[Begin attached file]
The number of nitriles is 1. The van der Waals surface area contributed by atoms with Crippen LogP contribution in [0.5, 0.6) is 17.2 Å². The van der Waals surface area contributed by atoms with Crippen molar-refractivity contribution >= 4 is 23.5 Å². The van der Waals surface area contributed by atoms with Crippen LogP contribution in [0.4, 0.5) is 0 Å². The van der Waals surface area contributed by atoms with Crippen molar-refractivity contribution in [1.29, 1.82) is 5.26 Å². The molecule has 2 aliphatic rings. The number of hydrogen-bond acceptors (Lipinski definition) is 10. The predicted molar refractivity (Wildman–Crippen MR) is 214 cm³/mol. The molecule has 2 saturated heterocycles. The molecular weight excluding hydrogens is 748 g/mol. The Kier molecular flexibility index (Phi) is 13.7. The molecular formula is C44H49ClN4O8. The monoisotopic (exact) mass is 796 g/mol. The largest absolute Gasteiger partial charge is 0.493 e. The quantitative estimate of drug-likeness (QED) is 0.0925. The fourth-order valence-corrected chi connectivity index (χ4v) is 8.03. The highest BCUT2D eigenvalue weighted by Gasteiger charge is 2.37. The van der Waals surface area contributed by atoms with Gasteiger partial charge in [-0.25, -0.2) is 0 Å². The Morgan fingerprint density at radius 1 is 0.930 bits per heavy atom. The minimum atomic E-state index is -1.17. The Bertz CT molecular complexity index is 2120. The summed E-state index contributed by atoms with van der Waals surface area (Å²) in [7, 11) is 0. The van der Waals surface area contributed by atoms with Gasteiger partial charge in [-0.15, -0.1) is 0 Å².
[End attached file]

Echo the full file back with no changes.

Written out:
The number of nitriles is 1. The van der Waals surface area contributed by atoms with Crippen LogP contribution in [0.5, 0.6) is 17.2 Å². The van der Waals surface area contributed by atoms with Crippen molar-refractivity contribution >= 4 is 23.5 Å². The van der Waals surface area contributed by atoms with Crippen LogP contribution in [0.4, 0.5) is 0 Å². The van der Waals surface area contributed by atoms with Crippen molar-refractivity contribution in [1.29, 1.82) is 5.26 Å². The molecule has 2 aliphatic rings. The number of hydrogen-bond acceptors (Lipinski definition) is 10. The predicted molar refractivity (Wildman–Crippen MR) is 214 cm³/mol. The molecule has 2 saturated heterocycles. The molecular weight excluding hydrogens is 748 g/mol. The Kier molecular flexibility index (Phi) is 13.7. The molecular formula is C44H49ClN4O8. The monoisotopic (exact) mass is 796 g/mol. The largest absolute Gasteiger partial charge is 0.493 e. The quantitative estimate of drug-likeness (QED) is 0.0925. The fourth-order valence-corrected chi connectivity index (χ4v) is 8.03. The highest BCUT2D eigenvalue weighted by Gasteiger charge is 2.37. The van der Waals surface area contributed by atoms with Gasteiger partial charge in [-0.25, -0.2) is 0 Å². The Morgan fingerprint density at radius 1 is 0.930 bits per heavy atom. The minimum atomic E-state index is -1.17. The Bertz CT molecular complexity index is 2120. The summed E-state index contributed by atoms with van der Waals surface area (Å²) in [7, 11) is 0. The van der Waals surface area contributed by atoms with Gasteiger partial charge in [-0.15, -0.1) is 0 Å².